Introduction of no-fault divorce is a welcome step forward, writes Emma Darley of Ringrose Law, Newark
Divorce law in England and Wales is set to change, with the introduction of the no fault divorce, writes Emma Darley of Ringrose Law, Newark.
The UK government confirmed, in 2018, that our divorce laws are out of touch with modern life.
The Divorce, Dissolution and Separation Act 2020 will remove the concept of fault and is expected to come into force in autumn 2022.
This change has been hailed as the biggest shake up in divorce law for 50 years.
As the law currently stands, there is only one ground for divorce, which is that the marriage has irretrievably broken down.
One spouse must file for divorce and blame the other for the breakdown of the relationship by citing one of the following legally recognised reasons — adultery, unreasonable behaviour or desertion.
If they cannot satisfy the court that one of these three reasons apply the couple must live separately for a period of either two or five years before the marriage can be legally dissolved.
The new legislation brings about long overdue and welcome reform and will allow couples to divorce on the basis that the marriage has simply broken down.
There will no longer be the requirement to cite one of the reasons outlined above.
The main differences include:
- Couples will be able to make a joint application for divorce and can mutually cite irretrievable breakdown.
- There will be a requirement to provide a statement of irretrievable breakdown.
- Either spouse will be able to provide a statement confirming that the marriage has broken down without the need to blame the other.
- The statement can also be submitted jointly.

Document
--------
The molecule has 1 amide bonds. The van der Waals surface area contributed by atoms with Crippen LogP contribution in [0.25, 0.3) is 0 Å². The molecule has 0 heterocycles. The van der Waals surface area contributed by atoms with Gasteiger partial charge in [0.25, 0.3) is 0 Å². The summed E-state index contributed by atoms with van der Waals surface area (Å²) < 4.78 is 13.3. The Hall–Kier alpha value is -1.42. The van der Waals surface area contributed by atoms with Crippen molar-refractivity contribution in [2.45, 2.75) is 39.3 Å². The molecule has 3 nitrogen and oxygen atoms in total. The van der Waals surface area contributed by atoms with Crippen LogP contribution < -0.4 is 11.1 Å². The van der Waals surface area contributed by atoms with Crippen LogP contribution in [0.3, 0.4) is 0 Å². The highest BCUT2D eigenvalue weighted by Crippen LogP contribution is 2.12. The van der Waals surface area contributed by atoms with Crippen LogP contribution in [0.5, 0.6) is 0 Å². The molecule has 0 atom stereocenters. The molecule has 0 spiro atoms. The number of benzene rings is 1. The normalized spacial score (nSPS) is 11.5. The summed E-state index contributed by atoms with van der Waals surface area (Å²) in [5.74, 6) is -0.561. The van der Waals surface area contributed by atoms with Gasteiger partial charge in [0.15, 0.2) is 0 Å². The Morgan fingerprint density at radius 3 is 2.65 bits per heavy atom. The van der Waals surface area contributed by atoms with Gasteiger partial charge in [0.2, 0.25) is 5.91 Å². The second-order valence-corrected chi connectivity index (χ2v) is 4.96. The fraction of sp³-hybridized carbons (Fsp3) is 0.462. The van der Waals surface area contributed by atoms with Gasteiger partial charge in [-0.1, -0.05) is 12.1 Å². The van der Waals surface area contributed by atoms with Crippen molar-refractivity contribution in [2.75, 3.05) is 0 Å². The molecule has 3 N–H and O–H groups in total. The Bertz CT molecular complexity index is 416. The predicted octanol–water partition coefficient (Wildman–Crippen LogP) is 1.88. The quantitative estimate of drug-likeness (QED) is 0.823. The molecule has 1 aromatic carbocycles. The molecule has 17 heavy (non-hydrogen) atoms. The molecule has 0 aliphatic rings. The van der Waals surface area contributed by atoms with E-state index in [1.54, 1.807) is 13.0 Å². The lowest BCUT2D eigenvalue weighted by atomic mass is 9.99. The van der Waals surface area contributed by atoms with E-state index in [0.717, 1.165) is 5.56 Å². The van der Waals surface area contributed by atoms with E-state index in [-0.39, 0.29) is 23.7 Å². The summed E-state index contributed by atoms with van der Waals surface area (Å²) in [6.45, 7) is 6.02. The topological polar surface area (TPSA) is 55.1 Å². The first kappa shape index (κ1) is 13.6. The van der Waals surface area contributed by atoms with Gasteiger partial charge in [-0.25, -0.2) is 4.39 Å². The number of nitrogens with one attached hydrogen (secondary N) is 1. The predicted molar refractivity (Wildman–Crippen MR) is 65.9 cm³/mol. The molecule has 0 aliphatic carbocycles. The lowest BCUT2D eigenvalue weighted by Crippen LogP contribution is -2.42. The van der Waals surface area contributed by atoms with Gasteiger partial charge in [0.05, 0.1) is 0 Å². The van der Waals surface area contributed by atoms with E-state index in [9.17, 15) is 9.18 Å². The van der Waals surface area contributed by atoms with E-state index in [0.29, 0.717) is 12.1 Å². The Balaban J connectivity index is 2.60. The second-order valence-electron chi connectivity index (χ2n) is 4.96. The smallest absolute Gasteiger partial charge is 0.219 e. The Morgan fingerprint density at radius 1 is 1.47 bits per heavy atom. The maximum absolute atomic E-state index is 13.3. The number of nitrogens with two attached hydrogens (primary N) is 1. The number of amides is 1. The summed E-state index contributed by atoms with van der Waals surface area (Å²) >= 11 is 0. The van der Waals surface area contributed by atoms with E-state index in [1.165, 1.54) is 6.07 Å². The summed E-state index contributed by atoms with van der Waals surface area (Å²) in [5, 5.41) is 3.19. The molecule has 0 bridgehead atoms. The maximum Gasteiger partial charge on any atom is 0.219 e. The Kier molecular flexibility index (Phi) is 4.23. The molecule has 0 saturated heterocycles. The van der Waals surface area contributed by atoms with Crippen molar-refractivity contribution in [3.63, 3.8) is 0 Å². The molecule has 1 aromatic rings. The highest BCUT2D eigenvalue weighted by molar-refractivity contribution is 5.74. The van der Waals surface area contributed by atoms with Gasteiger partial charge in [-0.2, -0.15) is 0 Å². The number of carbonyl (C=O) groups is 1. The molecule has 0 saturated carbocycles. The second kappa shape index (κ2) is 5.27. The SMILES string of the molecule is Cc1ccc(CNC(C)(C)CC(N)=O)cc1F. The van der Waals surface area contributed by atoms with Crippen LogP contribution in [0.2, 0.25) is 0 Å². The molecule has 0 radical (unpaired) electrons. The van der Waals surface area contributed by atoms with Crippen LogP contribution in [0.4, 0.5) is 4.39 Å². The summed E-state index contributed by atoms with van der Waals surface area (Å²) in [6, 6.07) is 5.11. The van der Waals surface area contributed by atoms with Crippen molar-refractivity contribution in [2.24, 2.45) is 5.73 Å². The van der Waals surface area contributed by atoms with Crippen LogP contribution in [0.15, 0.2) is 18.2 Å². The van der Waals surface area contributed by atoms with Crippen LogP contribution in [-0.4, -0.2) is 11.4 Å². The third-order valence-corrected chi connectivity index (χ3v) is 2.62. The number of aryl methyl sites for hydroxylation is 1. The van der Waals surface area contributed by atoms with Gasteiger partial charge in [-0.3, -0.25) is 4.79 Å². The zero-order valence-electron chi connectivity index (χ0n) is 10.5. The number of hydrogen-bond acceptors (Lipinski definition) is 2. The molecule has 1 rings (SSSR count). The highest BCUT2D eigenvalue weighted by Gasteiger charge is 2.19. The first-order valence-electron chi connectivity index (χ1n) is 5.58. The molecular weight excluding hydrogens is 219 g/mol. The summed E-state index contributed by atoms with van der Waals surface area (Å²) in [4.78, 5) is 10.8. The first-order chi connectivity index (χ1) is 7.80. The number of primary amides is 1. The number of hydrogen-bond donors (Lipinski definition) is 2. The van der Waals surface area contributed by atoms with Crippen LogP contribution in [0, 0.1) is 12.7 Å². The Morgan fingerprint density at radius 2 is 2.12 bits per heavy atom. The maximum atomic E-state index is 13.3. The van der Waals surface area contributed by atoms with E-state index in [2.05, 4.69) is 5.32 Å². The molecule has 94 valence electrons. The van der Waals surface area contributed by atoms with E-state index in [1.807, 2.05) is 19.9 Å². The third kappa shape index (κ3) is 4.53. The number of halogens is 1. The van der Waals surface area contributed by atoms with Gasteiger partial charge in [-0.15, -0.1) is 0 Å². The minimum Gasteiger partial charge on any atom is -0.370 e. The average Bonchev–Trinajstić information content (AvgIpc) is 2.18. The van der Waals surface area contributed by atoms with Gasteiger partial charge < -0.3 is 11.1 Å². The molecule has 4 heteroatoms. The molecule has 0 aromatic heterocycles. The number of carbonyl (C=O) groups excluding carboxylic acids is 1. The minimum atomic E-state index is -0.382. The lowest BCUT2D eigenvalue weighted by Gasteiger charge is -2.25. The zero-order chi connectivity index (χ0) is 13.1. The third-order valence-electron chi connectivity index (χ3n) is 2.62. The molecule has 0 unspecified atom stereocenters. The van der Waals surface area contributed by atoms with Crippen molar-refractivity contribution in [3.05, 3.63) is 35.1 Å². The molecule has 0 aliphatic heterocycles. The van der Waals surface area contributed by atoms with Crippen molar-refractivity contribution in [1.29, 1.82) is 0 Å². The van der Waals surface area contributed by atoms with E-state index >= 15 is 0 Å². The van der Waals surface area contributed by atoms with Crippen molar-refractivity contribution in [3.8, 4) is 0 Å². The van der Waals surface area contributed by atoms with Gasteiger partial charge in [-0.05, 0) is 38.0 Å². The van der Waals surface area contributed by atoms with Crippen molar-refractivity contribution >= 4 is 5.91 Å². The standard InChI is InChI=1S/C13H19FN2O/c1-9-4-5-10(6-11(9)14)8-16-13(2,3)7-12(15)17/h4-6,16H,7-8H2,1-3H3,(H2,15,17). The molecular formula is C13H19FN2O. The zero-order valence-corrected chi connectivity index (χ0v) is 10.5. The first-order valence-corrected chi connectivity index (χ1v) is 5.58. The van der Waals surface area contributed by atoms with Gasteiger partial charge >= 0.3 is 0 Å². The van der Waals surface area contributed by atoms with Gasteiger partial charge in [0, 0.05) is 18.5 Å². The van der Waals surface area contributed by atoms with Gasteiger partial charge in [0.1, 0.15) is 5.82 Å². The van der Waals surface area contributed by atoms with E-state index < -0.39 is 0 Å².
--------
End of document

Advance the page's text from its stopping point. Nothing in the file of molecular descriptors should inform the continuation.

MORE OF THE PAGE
- The language of divorce will change. The decree nisi will be known as the conditional order and the decree absolute will become the final order of divorce.
- There will be a minimum of 20 weeks between the divorce papers being issued and being able to apply for the conditional order.
- This time frame is designed to be a period of reflection allowing couples the opportunity to consider if there is any prospect of reconciliation before fully committing to the divorce process.
- It will no longer be possible to contest a divorce.
These changes will also apply to the dissolution of civil partnerships.
Baroness Hale, the former president of the Supreme Court has been an advocate for change and believes that being able to say the relationship has simply failed, without the requirement to hold one person accountable, could go some way to easing the stress and pain often endured during divorce.
It is hoped that the new no fault divorce will reduce conflict and enable divorcing couples to focus on other important issues such as children, property and matrimonial finances.
If you are thinking of getting divorced please get in touch to discuss your individual circumstances.
Contact Emma Darley, head of the family law team at Ringrose Law on 01636 594460.